I remember the first and, incidentally, the last time I saw my grandfather cry.
Remember it the way a teen remembers their first kiss or their first day of school. Remember it like a couple remembers their first dance or their first date. Remember it the way the country collectively remembers when Neil Armstrong first stepped foot on the moon.
I remember it vividly because it was everything to me.
It was a Sunday morning in January 1987. I was 13 years old in church. I was sitting on the back pew, gray cotton polyblend suit jacket splayed open, high top fade that channeled Kid ‘n Play, forehead resting on the pew in front of me, while my father was speaking, preaching the gospel. Like most children of pastors, I’d heard it all before.
My father was a gifted preacher, a capable pastor, a counselor, and theologian who would help to shape the discourse on liberation within the Black church.
But I didn’t know all that back then. What I knew about my father, the only thing I knew, was that he was the pastor of my church, and there were entire feature-length movies that were shorter than his sermons. They went on forever.
In fact, my father’s sermons were so long, so laborious, I would time his sermons every week on my black plastic Casio watch. I remember being disgusted beyond words that his longest sermon was just under 23 minutes.
My father was talking about “seeds of faith,” that if we plant these seeds of faith, they will produce an abundance of fruit for future generations.
It’s amazing what one can hear and understand when one isn’t trying to.
Toward the end of his sermon, my father acknowledged my maternal grandparents who were in the second pew of the church. He told the congregation that my grandparents were celebrating their 45th wedding anniversary on that day, congratulated them and blessed them.
The congregation erupted in applause.
My grandfather put his arm around my grandmother, embraced her with both arms, and kissed my grandmother on the lips.
As the congregation was in full celebration on this moment, I looked up and saw my grandfather take his pressed white handkerchief from his back pocket and wipe a salty tear from his cheek. I leaned in closer to the pew in front of me to make sure I was actually seeing my grandfather cry.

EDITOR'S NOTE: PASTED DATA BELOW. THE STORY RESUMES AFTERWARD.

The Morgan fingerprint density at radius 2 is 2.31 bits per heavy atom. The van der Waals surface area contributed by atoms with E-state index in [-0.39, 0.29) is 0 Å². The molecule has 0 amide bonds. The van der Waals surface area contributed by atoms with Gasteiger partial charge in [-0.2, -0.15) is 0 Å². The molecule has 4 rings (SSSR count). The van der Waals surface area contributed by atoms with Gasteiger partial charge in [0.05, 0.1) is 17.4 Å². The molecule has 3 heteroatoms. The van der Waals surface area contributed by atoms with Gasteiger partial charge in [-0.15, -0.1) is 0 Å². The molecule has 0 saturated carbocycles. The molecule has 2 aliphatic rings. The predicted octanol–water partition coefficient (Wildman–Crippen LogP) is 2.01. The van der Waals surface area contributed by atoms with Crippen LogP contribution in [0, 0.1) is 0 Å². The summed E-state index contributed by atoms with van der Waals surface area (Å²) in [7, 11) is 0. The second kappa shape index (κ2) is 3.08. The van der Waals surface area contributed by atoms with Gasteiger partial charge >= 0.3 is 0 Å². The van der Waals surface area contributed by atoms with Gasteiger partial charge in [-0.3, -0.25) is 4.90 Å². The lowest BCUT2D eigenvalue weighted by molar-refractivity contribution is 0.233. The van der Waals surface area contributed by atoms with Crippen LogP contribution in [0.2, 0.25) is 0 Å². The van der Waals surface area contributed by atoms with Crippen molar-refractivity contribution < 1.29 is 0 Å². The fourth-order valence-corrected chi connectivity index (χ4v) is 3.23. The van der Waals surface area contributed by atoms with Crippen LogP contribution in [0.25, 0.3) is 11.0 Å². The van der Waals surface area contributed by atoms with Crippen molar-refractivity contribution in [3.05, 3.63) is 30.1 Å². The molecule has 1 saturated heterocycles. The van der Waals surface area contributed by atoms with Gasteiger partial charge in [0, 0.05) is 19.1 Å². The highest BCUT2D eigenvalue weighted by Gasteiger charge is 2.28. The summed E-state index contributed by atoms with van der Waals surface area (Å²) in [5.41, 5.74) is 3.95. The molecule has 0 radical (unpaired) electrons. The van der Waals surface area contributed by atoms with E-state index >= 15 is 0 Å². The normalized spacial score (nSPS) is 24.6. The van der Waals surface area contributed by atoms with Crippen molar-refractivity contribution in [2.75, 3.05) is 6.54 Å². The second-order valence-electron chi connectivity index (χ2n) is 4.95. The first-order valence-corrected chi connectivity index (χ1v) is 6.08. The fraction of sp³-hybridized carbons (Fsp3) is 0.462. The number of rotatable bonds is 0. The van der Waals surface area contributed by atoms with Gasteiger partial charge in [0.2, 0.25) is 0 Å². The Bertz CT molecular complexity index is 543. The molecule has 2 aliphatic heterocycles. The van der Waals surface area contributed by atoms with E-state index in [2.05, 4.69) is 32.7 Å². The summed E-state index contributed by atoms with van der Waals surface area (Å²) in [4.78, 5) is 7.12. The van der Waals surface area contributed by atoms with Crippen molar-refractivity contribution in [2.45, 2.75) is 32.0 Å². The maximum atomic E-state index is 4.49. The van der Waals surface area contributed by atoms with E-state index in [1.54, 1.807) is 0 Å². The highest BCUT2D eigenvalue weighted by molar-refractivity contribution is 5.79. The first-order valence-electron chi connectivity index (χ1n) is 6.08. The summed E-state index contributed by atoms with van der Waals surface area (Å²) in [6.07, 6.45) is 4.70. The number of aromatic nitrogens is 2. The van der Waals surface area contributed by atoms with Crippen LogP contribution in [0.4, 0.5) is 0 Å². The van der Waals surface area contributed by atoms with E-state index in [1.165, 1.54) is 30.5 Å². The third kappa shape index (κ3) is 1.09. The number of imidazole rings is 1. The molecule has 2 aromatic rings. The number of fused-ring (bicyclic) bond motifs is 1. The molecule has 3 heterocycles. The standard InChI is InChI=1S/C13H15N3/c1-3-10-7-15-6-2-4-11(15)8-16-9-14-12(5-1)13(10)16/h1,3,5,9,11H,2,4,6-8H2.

Seeing my grandfather cry that day, wasn’t just the only time I saw him cry — it was one of the only times I had ever seen any man cry.
Ours is a world in which men, generally speaking, are not supposed to cry, or express any kind of emotional depth or maturity above the occasional grunts and high fives at sporting events, or swift and violent rage when someone cuts them off in traffic. In other words, crying should be left to women and children.
There is an expectation that men remain emotionally calm, cool under pressure, and stoic in their public and private lives. They are never supposed to cry at weddings, childbirths, movies, or really anything that requires an emotional response.
And for men who do cry, our society has nothing but disdain. We will always remember the drubbing both President Obama and George W Bush took for shedding tears over school shootings.
And who can forget Rep. John Boehner? Not too long ago, he very publicly shed tears when it became apparent that he was going to be the next Speaker of the U.S. House of Representatives in 2010.
In the subsequent months, Boehner cried in several other public interviews and appearances when discussing anything from PGA golf legends to the pope. Boehner was mocked and ridiculed so badly for his tears, political writers penned think pieces asking, “Why does John Boehner cry so much?” and humorously documenting the “15 times John Boehner cried.”
In fact, Boehner had cried so much, and been ridiculed so much, that several writers joked that “he was turning into a woman.”